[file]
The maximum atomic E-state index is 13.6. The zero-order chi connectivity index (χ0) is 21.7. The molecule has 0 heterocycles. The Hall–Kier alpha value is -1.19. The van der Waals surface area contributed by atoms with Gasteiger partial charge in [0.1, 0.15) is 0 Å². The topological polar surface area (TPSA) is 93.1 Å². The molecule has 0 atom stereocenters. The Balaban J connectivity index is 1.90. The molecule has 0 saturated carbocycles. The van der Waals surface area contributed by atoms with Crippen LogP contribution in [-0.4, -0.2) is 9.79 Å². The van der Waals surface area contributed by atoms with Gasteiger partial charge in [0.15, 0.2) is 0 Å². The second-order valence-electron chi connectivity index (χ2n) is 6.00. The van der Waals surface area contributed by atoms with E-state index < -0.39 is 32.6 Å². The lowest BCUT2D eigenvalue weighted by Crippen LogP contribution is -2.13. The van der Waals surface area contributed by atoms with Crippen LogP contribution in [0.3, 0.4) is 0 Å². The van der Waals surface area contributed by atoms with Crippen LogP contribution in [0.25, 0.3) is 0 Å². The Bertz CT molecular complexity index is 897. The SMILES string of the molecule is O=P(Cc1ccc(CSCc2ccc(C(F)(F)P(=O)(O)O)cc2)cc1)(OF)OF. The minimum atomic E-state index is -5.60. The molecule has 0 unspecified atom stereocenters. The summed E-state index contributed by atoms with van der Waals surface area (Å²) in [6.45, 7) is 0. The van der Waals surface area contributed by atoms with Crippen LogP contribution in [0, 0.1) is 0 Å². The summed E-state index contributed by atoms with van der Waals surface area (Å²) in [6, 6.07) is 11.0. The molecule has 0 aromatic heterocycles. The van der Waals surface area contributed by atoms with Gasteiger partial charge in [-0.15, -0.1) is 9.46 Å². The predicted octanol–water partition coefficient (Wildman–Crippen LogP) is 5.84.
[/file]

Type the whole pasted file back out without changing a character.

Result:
The maximum atomic E-state index is 13.6. The zero-order chi connectivity index (χ0) is 21.7. The molecule has 0 heterocycles. The Hall–Kier alpha value is -1.19. The van der Waals surface area contributed by atoms with Gasteiger partial charge in [0.1, 0.15) is 0 Å². The topological polar surface area (TPSA) is 93.1 Å². The molecule has 0 atom stereocenters. The Balaban J connectivity index is 1.90. The molecule has 0 saturated carbocycles. The van der Waals surface area contributed by atoms with Crippen LogP contribution in [-0.4, -0.2) is 9.79 Å². The van der Waals surface area contributed by atoms with Gasteiger partial charge in [0.15, 0.2) is 0 Å². The second-order valence-electron chi connectivity index (χ2n) is 6.00. The van der Waals surface area contributed by atoms with E-state index < -0.39 is 32.6 Å². The lowest BCUT2D eigenvalue weighted by Crippen LogP contribution is -2.13. The van der Waals surface area contributed by atoms with Crippen LogP contribution in [0.3, 0.4) is 0 Å². The van der Waals surface area contributed by atoms with Crippen LogP contribution in [0.25, 0.3) is 0 Å². The Bertz CT molecular complexity index is 897. The SMILES string of the molecule is O=P(Cc1ccc(CSCc2ccc(C(F)(F)P(=O)(O)O)cc2)cc1)(OF)OF. The minimum atomic E-state index is -5.60. The molecule has 0 unspecified atom stereocenters. The summed E-state index contributed by atoms with van der Waals surface area (Å²) in [6.45, 7) is 0. The van der Waals surface area contributed by atoms with Crippen LogP contribution in [0, 0.1) is 0 Å². The summed E-state index contributed by atoms with van der Waals surface area (Å²) in [6, 6.07) is 11.0. The molecule has 0 aromatic heterocycles. The van der Waals surface area contributed by atoms with Gasteiger partial charge in [-0.15, -0.1) is 9.46 Å². The predicted octanol–water partition coefficient (Wildman–Crippen LogP) is 5.84.